Back in May, I got a pair of Betta uberis from Joty. They were (and still are), quite small, measuring maybe 3cm total length. However, while the Betta miniopinna pair that arrived at the same time quickly settled in and started spawning, my Betta uberis male spent much of the first couple of weeks here being aggressively dominated by his female. Even if he initiated a fight, he would end up being attacked and chased by the female because he yielded very easily.
My least preferred option, was to temporarily jar the female, leaving the jar in view of the male so he could build up his confidence and aggression levels that way. Preferably though, I wanted to see if there was another way I could encourage my male to become more dominant, in the hope that a change in attitude might result in a spawn.
Basically, what I have done, is provided him with daily flaring sessions using a small, hand-held mirror. Fortunately, my male is very outgoing, and so it was easy enough to lure him over and let him 'discover' this rival male in his territory. The response was immediate and as the days went on, I noticed a shift in his behaviour.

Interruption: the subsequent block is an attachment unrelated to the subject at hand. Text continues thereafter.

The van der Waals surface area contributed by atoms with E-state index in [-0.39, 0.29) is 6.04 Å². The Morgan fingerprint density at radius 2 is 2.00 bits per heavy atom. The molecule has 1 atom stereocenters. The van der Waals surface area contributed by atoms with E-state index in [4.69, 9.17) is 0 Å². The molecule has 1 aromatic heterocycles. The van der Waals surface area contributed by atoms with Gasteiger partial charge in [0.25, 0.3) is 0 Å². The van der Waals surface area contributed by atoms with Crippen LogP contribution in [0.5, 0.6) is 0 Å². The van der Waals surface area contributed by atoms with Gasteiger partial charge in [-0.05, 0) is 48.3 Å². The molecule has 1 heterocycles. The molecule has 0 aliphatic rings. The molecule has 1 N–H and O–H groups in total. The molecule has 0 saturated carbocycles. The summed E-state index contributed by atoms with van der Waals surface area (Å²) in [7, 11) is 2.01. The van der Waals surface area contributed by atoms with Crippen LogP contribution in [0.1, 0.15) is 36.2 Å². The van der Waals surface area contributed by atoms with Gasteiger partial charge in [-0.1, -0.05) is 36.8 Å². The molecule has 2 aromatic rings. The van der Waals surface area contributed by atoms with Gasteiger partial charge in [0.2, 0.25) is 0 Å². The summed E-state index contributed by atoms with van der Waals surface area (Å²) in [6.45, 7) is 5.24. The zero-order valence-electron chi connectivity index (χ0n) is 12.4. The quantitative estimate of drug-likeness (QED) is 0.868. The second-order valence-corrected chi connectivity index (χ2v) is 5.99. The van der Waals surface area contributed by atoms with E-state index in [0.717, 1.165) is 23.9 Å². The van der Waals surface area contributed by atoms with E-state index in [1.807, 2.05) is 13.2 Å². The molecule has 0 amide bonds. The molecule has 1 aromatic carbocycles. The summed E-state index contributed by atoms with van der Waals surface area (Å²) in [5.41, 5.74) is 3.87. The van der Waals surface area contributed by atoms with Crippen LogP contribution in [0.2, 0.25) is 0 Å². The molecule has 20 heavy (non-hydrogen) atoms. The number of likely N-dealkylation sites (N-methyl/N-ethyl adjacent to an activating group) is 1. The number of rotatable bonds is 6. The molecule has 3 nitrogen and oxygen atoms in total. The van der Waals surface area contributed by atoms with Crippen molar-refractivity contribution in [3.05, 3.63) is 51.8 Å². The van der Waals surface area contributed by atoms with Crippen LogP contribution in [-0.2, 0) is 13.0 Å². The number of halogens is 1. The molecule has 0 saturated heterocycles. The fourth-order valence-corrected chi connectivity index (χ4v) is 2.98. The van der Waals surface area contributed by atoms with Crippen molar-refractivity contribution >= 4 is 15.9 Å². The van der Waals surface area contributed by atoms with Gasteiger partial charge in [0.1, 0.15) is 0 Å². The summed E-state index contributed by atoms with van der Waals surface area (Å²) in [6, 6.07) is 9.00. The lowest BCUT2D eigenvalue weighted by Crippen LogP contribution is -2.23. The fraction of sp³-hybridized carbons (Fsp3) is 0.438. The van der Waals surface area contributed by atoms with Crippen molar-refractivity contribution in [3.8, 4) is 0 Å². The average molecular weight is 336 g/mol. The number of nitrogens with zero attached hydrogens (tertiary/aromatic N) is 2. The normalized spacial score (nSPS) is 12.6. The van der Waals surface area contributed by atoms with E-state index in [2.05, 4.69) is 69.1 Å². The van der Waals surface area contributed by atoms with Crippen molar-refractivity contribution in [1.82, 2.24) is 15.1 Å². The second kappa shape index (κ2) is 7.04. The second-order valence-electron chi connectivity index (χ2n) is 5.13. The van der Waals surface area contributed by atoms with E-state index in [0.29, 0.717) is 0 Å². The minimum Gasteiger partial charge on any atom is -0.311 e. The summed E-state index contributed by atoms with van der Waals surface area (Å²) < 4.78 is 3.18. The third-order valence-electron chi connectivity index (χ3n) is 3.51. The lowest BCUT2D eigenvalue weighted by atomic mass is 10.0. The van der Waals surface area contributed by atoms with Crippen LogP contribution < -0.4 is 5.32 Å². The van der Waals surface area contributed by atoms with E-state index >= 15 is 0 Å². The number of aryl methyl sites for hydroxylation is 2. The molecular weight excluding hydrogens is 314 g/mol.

Whereas, before he would hold his ground against the female only fleetingly, after a week or so of flare training, he would hold his position for longer and longer periods of time. In the past week, he has become the dominant fish in the tank, alternating between aggressively pursuing the female, and patrolling his territory.
In recent days, he has also built a nest. With daily flarings and a plentiful supply of live foods (namely mosquito larvae, artemia and grindal worms), the male is definitely showing an increased interest in spawning - an attitude the female seems to be reciprocating. Today she was displaying prominent vertical barring, and the male's aggression was limited to display as he attempted to lure her to the nest.
He still remains very eager to flare at the mirror, and will engage with his reflection for several minutes. This response surprised me, as while most of my males will flare at a mirror, their response is usually much more lackadaisical, missing the ferocity that is displayed by species from within the splendens complex.
I'm hoping that by the end of the month I will have my first successful spawn with this pair. They are simply too nice a pair not to breed from, and it's been such a long time since I've had Betta uberis fry in my tanks.
Hailing from Melbourne, Australia, I currently keep and breed a number of species from the coccina complex.